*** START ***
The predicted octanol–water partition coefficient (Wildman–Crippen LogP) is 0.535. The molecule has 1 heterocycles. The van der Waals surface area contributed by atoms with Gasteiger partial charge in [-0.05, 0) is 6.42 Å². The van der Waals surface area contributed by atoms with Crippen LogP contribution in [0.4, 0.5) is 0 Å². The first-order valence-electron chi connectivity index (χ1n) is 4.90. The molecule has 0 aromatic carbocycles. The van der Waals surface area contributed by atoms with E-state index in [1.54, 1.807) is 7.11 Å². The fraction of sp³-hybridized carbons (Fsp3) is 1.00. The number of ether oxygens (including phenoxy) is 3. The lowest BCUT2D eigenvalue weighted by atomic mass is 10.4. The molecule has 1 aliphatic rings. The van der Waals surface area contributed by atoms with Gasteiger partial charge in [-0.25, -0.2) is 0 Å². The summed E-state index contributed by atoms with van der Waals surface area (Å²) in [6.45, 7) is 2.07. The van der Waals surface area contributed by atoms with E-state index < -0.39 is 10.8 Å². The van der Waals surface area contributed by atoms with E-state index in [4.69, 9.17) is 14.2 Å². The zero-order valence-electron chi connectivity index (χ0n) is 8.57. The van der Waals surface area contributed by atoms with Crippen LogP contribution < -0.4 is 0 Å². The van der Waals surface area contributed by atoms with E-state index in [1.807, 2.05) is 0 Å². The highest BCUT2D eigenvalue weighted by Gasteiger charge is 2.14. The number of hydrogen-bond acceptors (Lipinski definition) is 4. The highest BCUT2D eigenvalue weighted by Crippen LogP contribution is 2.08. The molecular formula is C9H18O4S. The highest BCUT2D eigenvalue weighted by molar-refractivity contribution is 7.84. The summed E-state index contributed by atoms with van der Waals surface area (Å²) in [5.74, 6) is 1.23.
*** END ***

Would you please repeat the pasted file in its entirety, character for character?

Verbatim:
The predicted octanol–water partition coefficient (Wildman–Crippen LogP) is 0.535. The molecule has 1 heterocycles. The van der Waals surface area contributed by atoms with Gasteiger partial charge in [-0.05, 0) is 6.42 Å². The van der Waals surface area contributed by atoms with Crippen LogP contribution in [0.4, 0.5) is 0 Å². The first-order valence-electron chi connectivity index (χ1n) is 4.90. The molecule has 0 aromatic carbocycles. The van der Waals surface area contributed by atoms with E-state index in [1.54, 1.807) is 7.11 Å². The fraction of sp³-hybridized carbons (Fsp3) is 1.00. The number of ether oxygens (including phenoxy) is 3. The lowest BCUT2D eigenvalue weighted by atomic mass is 10.4. The molecule has 1 aliphatic rings. The van der Waals surface area contributed by atoms with Gasteiger partial charge in [-0.25, -0.2) is 0 Å². The summed E-state index contributed by atoms with van der Waals surface area (Å²) in [6.45, 7) is 2.07. The van der Waals surface area contributed by atoms with E-state index < -0.39 is 10.8 Å². The van der Waals surface area contributed by atoms with E-state index in [4.69, 9.17) is 14.2 Å². The zero-order valence-electron chi connectivity index (χ0n) is 8.57. The van der Waals surface area contributed by atoms with Crippen LogP contribution < -0.4 is 0 Å². The van der Waals surface area contributed by atoms with E-state index in [1.807, 2.05) is 0 Å². The highest BCUT2D eigenvalue weighted by Gasteiger charge is 2.14. The number of hydrogen-bond acceptors (Lipinski definition) is 4. The highest BCUT2D eigenvalue weighted by Crippen LogP contribution is 2.08. The molecular formula is C9H18O4S. The highest BCUT2D eigenvalue weighted by molar-refractivity contribution is 7.84. The summed E-state index contributed by atoms with van der Waals surface area (Å²) in [5.74, 6) is 1.23.